Communication in a marriage is extremely important, especially during tough times. If your partner experiences hardship in their life, improving your communication by refraining from arguments and other negative behaviors can make an enormous impact on their mental well-being. This strategy can be more effective than reaching out with comforting behaviors, according to a new study published in the Journal of Family Psychology.
Negative Communication in a Marriage
Although the expression of love and care is always positive, the study found that negative actions — such as arguing– tend to trigger more intense and immediate responses, especially during stressful events. A couple’s style of communication during difficult times is linked to individual well-being as well as high levels of relationship satisfaction.
Researcher Keith Sanford, a professor of psychology and neuroscience at Baylor University, states “When people face stressful life events, they are especially sensitive to negative behavior in their relationships, such as when a partner seems to be argumentative, overly emotional, withdrawn or fails to do something that was expected,” (Sanford).
“In contrast, they’re less sensitive to positive behavior such as giving each other comfort,” he said.
Communication and Behavior
Findings also show that moderation of behavior are most important, and over time, a partner’s behaviors have less of an impact on their significant other.
“Because people are especially sensitive to negative relationship behavior, a moderate dose may be sufficient to produce a nearly maximum effect on increasing life stress,” Sanford said. “After negative behavior reaches a certain saturation point, it appears that stress is only minimally affected by further increases in the dose of relationship problems.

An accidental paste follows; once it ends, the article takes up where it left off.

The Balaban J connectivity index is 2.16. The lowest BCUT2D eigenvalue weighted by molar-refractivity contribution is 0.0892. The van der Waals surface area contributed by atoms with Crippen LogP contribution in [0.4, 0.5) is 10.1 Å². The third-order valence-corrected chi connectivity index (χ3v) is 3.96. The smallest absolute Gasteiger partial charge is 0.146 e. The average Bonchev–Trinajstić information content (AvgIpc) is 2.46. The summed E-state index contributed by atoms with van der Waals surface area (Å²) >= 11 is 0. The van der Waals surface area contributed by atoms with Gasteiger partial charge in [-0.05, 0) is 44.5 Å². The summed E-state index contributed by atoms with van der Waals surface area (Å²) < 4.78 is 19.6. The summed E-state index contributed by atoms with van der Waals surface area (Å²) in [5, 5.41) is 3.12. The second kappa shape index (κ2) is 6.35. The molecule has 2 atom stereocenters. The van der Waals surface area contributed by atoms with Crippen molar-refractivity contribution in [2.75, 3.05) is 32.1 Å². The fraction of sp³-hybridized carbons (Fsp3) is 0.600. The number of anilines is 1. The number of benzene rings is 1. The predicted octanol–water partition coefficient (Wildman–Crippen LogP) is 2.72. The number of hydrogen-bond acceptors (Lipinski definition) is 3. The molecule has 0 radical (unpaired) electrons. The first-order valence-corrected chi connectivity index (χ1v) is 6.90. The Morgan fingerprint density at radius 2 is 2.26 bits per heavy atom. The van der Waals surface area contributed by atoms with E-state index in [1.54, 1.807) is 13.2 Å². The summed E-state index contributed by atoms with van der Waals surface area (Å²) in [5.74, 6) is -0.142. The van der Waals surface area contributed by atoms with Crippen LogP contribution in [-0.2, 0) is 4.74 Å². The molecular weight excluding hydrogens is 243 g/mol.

Sanford expresses that if a person undergoes a highly stressful life event, their partner can have an extreme impact on them with their behaviors. A small amount of negative communication in a marriage could increase the stress of their partner dramatically.
In order to demonstrate these claims, Sanford and his co-researcher Alannah Shelby Rivers surveyed couples going through stressful life events to gauge their behaviors, relationship satisfaction, personal well-being, and quality of life.
The study consisted of two experiments that used data from Internet samples.
In the first experiment, 325 couples who were married or living with a partner all reported experiences of at least one of six possible stressful events within the past month: losing a job, becoming a primary caregiver of an older relative, experiencing a parent’s death, experiencing a child’s death, not having enough resources to afford basic necessities, and experiencing bankruptcy, foreclosure or repossession of a house or car.
The second experiment involved 154 people who were either married or living with a partner and experiencing a serious medical issue that met one or more of the following criteria: a condition requiring hospitalization or a serious chronic condition and a life-threatening condition.
Respondents were then asked to think about the past month, then write a few words describing different memories of interactions occurring in their relationships and indicate how often specific types of interactions and communication occurred in their relationships.
All participants also were asked questions about how rewarding their relationships were, their general well-being (such as being active and vigorous), and their quality of life (such as health). Participants in the first experiment also were asked about stress, their coping strategies in general, and their coping style in the relationship.
The second experiment, which looked at a couple’s behavior during stressful medical events, showed lower levels of negative behavior than the first study dealing with other types of stressful issues.
Researchers concluded that “It is possible that couples facing stressful medical situations are less likely to blame each other,” (Sanford).
“When people face stressful life events, it’s common to experience both positive and negative behavior in their relationships,” Sanford said. “When the goal is to increase feelings of well-being and lessen stress, it may be more important to decrease negative behavior than to increase positive actions,” (Sanford).
If you want to support your spouse while they go through tough times, use words of love and comfort. However, sometimes it is better to lay off instead of fall into negative communication in a marriage such as blaming your partner and arguing.
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Source: Baylor University